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New Research Shows Need for AI Governance in Media and Communication Sector

New research has identified a significant gap in existing European policy initiatives that fail to fully consider the broader impact of artificial intelligence (AI) technologies on the media and communication (MC) sector. The research, conducted by  leading scholars across Europe, sheds light on the impact of AI technologies on the MC sector from the perspective of critical media and communication studies and underlines the importance of multi-stakeholder and domain specific analysis in relation to AI governance. 

Titled “Addressing the Gap: AI Governance in the Media and Communication Sector”, the paper critically examines the dominant trustworthy and risk-based approach to AI being pursued by the European Union. The study highlights blind spots in current AI policies, including the neglect of infrastructural and structural asymmetries in the MC sector, the disregard for the cultural, social, and democratic importance of diverse (digital) media, and the failure to acknowledge how AI can undermine social cohesion and collective rights.

Since 2018, various European policy efforts have focused on incorporating ethics principles and European fundamental rights into AI governance. However, these initiatives primarily address the impact of AI on automated content moderation and disinformation distribution across social networks, overlooking the broader implications for the MC sector and societies more generally. The authors provide a comprehensive assessment of key non-regulatory policy documents, specifically those relevant to the establishment of the “Proposal for a regulation on a European approach for AI” (AI Act) in April 2021.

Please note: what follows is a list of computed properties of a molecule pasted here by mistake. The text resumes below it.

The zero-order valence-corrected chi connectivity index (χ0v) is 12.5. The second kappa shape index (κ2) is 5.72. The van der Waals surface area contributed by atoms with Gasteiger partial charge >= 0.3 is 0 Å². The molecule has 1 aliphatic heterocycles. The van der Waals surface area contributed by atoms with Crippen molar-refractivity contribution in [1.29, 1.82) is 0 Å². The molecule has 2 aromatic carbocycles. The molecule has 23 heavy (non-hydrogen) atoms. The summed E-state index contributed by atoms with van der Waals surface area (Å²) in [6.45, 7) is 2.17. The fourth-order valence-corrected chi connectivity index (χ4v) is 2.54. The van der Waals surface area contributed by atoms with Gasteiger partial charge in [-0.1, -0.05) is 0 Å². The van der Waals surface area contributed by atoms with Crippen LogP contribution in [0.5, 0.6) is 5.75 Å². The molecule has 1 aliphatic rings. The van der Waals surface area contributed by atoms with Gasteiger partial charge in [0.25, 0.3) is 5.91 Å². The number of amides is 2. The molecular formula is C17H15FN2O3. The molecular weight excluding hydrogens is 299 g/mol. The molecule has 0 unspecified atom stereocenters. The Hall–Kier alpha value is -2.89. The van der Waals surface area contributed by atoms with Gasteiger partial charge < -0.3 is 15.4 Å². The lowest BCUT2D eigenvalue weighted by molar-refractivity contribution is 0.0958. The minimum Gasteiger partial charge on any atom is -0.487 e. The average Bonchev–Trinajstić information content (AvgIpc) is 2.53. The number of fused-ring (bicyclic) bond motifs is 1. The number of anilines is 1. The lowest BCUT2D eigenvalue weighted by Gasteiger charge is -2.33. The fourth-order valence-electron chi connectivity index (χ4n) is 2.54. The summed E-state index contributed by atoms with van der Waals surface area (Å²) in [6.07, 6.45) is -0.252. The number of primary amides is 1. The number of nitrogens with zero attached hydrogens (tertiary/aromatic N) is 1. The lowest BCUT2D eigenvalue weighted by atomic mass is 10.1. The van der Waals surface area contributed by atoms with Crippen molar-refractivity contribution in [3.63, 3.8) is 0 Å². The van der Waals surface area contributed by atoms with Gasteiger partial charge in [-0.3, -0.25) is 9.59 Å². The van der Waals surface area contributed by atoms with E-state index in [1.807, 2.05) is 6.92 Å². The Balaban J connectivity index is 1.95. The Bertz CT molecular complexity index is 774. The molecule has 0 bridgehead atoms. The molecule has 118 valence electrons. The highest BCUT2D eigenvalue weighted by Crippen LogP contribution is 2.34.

The paper proposes a novel multi-level framework to analyse the policy challenges in governing AI in the MC sector, taking into account sectoral specificities and socio-technical consequences. By identifying four dominant uses of AI in the MC sector namely automating data capture and processing; content generation; content mediation; and communication—the research uncovers overarching opportunities and risks associated with AI implementation in the MC domain. 

The paper concludes with three recommendations for governing AI in the MC sector. It highlights the importance of addressing data power asymmetry, incorporating empowerment by design to mitigate risks, and fostering cooperative responsibility through stakeholder engagement.

Presenting the paper recently at the International Association for Media and Communication Research annual conference at Lyon, France, Professor Aphra Kerr, Principal Investigator at the ADAPT SFI Research Centre at Maynooth University, said, “this research highlights the critical need for a comprehensive approach to AI governance in the media and communication sector. Media experts from academia and industry have been largely absent from key European AI policy initiatives since 2018 and thus the impacts of AI in the sector is poorly represented and understood. We urge policymakers, industry leaders, and stakeholders to consider the unique challenges posed by AI in this sector and take proactive measures to ensure AI development and adoption align with trustworthy AI requirements and European democratic values and principles.”

The findings of this study contribute to the ongoing discourse surrounding AI governance and broader European policy discussions related to digital markets and services. The research paper is available online.

Source: Science Foundation Ireland

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